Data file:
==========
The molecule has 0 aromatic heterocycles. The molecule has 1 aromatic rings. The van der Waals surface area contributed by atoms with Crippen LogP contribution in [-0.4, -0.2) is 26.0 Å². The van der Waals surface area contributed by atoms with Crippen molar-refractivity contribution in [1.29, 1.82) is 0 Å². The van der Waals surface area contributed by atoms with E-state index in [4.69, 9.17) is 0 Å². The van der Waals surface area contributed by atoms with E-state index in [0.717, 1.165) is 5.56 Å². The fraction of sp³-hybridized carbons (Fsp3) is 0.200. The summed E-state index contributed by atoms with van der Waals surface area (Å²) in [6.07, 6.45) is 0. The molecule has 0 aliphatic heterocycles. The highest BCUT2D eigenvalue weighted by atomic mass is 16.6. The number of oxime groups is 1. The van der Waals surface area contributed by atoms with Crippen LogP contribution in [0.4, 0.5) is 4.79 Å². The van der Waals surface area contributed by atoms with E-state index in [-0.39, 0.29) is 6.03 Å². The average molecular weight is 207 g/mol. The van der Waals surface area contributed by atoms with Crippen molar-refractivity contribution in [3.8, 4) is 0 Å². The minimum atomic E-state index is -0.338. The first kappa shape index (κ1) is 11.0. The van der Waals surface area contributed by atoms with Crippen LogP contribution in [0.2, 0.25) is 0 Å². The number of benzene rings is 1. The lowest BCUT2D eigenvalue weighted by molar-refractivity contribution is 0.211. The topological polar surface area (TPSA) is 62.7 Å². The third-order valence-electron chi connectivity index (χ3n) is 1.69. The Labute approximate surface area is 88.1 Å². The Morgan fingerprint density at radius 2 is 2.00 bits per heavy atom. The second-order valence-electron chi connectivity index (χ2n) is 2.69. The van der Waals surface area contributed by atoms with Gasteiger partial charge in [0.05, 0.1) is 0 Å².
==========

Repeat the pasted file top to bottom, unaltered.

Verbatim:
The molecule has 0 aromatic heterocycles. The molecule has 1 aromatic rings. The van der Waals surface area contributed by atoms with Crippen LogP contribution in [-0.4, -0.2) is 26.0 Å². The van der Waals surface area contributed by atoms with Crippen molar-refractivity contribution in [1.29, 1.82) is 0 Å². The van der Waals surface area contributed by atoms with E-state index in [4.69, 9.17) is 0 Å². The van der Waals surface area contributed by atoms with E-state index in [0.717, 1.165) is 5.56 Å². The fraction of sp³-hybridized carbons (Fsp3) is 0.200. The summed E-state index contributed by atoms with van der Waals surface area (Å²) in [6.07, 6.45) is 0. The molecule has 0 aliphatic heterocycles. The highest BCUT2D eigenvalue weighted by atomic mass is 16.6. The number of oxime groups is 1. The van der Waals surface area contributed by atoms with Crippen LogP contribution in [0.4, 0.5) is 4.79 Å². The van der Waals surface area contributed by atoms with E-state index in [-0.39, 0.29) is 6.03 Å². The average molecular weight is 207 g/mol. The van der Waals surface area contributed by atoms with Crippen molar-refractivity contribution in [3.8, 4) is 0 Å². The minimum atomic E-state index is -0.338. The first kappa shape index (κ1) is 11.0. The van der Waals surface area contributed by atoms with Crippen LogP contribution in [0.2, 0.25) is 0 Å². The number of benzene rings is 1. The lowest BCUT2D eigenvalue weighted by molar-refractivity contribution is 0.211. The topological polar surface area (TPSA) is 62.7 Å². The third-order valence-electron chi connectivity index (χ3n) is 1.69. The Labute approximate surface area is 88.1 Å². The Morgan fingerprint density at radius 2 is 2.00 bits per heavy atom. The second-order valence-electron chi connectivity index (χ2n) is 2.69. The van der Waals surface area contributed by atoms with Gasteiger partial charge in [0.05, 0.1) is 0 Å².